How do you solve a problem like Maria? — an acronym we just made up for Media Achieving Revenue in the Internet Age to justify the Sound of Music reference.
That was the focus yesterday as media figures took part in a panel discussion at the SCMP’s new offices in Causeway Bay to discuss how their outlets were confronting the changing business of journalism in a digital world.
Organized by the The Society of Publishers in Asia and chaired by Inkstone’s senior editor Juliana Liu, the panel featured Coconuts’ own marketing director and Thailand country head Tara Chanapai, Bloomberg’s head of digital for Asia Pacific Anjali Kapoor, and SCMP’s head of product Malcolm Ong.
Though publications with different styles and readerships, all three face challenges born of the digital media revolution, like fragmented audiences and expectations of readers accustomed to free and varied content.
Each, too, is working to take advantage of the opportunities afforded by the online sphere, with its multiple ways of telling stories and connecting with audiences, whose preferences and feedback now comes in real time.
Here’s some of what they had to say:
Kicking off the panel discussion, Liu asked Chanapai about Coconuts’ recent decision to put up paywall.
Chanapai cited surveys carried out by Coconuts where readers indicated that they would be willing to pay for Coconuts but want to see more original content and reporting, something the company has set as a priority.
“A paywall is the solution right now,” she said, discussing the changing media landscape and efforts by outlets to remain viable.
“We’re still figuring out a bit as we go, but it has had a great response from our readers, and what we’re trying to communicate to people right now is that paying for content is a good thing; it has really important benefits for our readers. Our readers are smart people across southeast Asia that want quality content, and Coconuts has transitioned to even more original content than we started with in the last year or two.
“As we add more benefits and more perks and privileges to the entire COCO+ membership programme, people will see even more of the quality.”
On audiences and analytics
The panelists also talked about the importance of data in the newsroom, with Kapoor explaining that Bloomberg reporters keep an eye on data analytics to see which stories are doing well.
“I would say that on a day-to-day basis, it’s high-quality premium journalism with original ideas or original opinion from our opinion team that really get the top 10 on our site,” said Kapoor.
“You can’t just look at analytics on your site anymore, you have to look at how people are engaging with your content across multiple social platforms, how they’re talking about it and how they’re sharing, and then you get a sense of the wider sphere of how your content performs.”
Ong agreed, saying that it was not just about counting the clicks, but also understanding how readers share articles, what devices they read it on and how do they interact with it.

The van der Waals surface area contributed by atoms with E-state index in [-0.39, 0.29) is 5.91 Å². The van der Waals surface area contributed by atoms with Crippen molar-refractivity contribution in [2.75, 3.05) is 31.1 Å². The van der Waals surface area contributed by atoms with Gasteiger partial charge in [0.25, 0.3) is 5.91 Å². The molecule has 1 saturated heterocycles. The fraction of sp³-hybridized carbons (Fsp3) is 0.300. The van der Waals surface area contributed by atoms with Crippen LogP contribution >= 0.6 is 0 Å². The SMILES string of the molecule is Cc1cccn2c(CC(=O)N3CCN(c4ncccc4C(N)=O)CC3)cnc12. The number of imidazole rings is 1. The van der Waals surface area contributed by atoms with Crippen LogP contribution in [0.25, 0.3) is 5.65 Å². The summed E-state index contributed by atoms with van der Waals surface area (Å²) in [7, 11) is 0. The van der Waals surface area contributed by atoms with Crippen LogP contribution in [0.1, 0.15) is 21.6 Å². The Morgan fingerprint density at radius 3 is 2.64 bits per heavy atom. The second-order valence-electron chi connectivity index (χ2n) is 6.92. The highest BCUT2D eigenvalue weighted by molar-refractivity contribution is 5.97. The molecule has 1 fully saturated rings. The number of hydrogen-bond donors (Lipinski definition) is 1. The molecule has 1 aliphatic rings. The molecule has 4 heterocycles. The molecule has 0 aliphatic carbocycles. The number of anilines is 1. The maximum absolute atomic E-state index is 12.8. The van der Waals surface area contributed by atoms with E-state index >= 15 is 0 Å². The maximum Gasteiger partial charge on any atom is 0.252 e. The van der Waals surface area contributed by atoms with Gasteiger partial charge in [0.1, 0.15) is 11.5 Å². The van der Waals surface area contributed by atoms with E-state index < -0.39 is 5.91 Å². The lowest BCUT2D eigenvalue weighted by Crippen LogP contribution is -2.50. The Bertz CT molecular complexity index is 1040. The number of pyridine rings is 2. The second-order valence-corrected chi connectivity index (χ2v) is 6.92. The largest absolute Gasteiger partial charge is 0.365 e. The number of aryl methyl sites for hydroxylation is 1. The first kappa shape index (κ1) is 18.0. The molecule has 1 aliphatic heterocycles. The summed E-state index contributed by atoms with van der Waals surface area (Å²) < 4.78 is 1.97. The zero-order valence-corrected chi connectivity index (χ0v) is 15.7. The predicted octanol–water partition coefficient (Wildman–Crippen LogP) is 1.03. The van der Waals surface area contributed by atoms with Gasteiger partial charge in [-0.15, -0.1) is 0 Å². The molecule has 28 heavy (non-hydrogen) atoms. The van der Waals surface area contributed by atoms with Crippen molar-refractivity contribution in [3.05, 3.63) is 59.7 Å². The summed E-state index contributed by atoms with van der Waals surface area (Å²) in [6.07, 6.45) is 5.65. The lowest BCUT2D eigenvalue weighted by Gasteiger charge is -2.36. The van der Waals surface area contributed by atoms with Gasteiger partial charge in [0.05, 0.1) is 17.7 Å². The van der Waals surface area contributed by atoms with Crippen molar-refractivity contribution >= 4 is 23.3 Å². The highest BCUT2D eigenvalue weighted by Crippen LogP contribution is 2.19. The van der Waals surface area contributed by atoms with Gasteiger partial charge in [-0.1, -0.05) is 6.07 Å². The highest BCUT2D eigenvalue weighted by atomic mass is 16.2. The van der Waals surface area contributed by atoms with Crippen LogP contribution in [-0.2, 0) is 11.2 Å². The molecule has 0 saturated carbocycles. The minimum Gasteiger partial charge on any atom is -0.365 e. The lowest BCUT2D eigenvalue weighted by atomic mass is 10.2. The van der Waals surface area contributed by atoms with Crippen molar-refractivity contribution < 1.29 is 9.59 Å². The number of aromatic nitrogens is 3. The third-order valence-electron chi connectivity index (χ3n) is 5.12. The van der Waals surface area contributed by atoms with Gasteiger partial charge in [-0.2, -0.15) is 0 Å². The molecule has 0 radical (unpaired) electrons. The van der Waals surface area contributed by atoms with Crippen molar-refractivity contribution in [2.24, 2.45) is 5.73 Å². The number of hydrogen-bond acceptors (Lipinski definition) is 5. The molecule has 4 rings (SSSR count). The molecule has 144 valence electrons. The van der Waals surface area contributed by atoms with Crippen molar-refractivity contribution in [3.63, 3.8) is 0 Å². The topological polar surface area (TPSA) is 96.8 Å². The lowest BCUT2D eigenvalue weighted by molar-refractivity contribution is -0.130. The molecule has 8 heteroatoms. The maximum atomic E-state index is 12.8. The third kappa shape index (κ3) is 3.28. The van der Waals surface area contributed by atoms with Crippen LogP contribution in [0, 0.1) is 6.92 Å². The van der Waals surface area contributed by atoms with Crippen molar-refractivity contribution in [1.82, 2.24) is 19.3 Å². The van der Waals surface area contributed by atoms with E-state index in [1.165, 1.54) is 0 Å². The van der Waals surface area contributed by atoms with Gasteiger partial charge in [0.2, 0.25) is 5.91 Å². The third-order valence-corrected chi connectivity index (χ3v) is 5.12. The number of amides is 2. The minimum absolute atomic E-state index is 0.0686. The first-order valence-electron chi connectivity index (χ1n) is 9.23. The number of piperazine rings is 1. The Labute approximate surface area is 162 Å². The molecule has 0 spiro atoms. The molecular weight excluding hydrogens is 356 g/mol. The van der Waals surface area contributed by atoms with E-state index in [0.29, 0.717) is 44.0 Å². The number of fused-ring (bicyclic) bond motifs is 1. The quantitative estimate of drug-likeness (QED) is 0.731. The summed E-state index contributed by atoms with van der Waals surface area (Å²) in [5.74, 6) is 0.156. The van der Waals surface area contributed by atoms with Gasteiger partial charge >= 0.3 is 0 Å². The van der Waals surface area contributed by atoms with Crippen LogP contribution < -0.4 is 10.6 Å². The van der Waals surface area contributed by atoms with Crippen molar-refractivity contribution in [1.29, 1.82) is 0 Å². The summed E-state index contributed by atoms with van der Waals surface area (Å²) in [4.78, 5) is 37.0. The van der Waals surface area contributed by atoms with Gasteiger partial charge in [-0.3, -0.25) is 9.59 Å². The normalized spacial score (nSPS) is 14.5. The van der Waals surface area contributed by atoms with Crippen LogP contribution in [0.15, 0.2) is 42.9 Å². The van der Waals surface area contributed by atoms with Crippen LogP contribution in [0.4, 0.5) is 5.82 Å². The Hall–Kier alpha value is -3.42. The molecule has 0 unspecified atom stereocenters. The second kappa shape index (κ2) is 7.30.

Although the SCMP website has been around since 1996, it was the arrival of the iPad, he said, that prompted media outlets to think about how readers were consuming their content, and how to make it more mobile-friendly.
“Part of our digital transformation and understanding more about users is being more data-driven, and couple that with more of the qualitative research that we do do. So it means understanding how your users are using your product, where they’re using your products and exactly in what context.”
New products and the future
With the recent launch of the SCMP’s sites Abacus and Inkstone — respectively, new sites dedicated to covering China tech and a daily news digest dedicated to “translating China” — Ong says the newspaper is also planning on launching a third website that will be more lifestyle-focused.
He added that the SCMP had also been experimenting with different formats and mediums such as audio, AI, AR and VR.
“We’ve definitely done some VR-related stories before, but I would say we’re just on the tipping point of that and certainly as an industry,” he said.
“I think a lot of publishers are still trying to figure out what exactly that really means for story-telling, but at the end of the day it is just figuring out what types of stories, what formats and in what ways our readers like consuming it as well as [how] our editors and our journalists like telling it.”
He acknowledged, though, that the newspaper, which is owned by Chinese billionaire Jack Ma, the executive chairman of online retailers Alibaba, did not have to worry about profit as it explored new avenues of storytelling online.
For Coconuts, Chanapai said the priority was on developing content and stories that provided value for readers.
“Right now we’re thinking a lot about the different ways to develop COCO+ and to give our audience real value there, so with the membership program I guess one thing on our mind is online events that would connect our editors with groups of our readers around specific topics in different markets that they’re interested in.”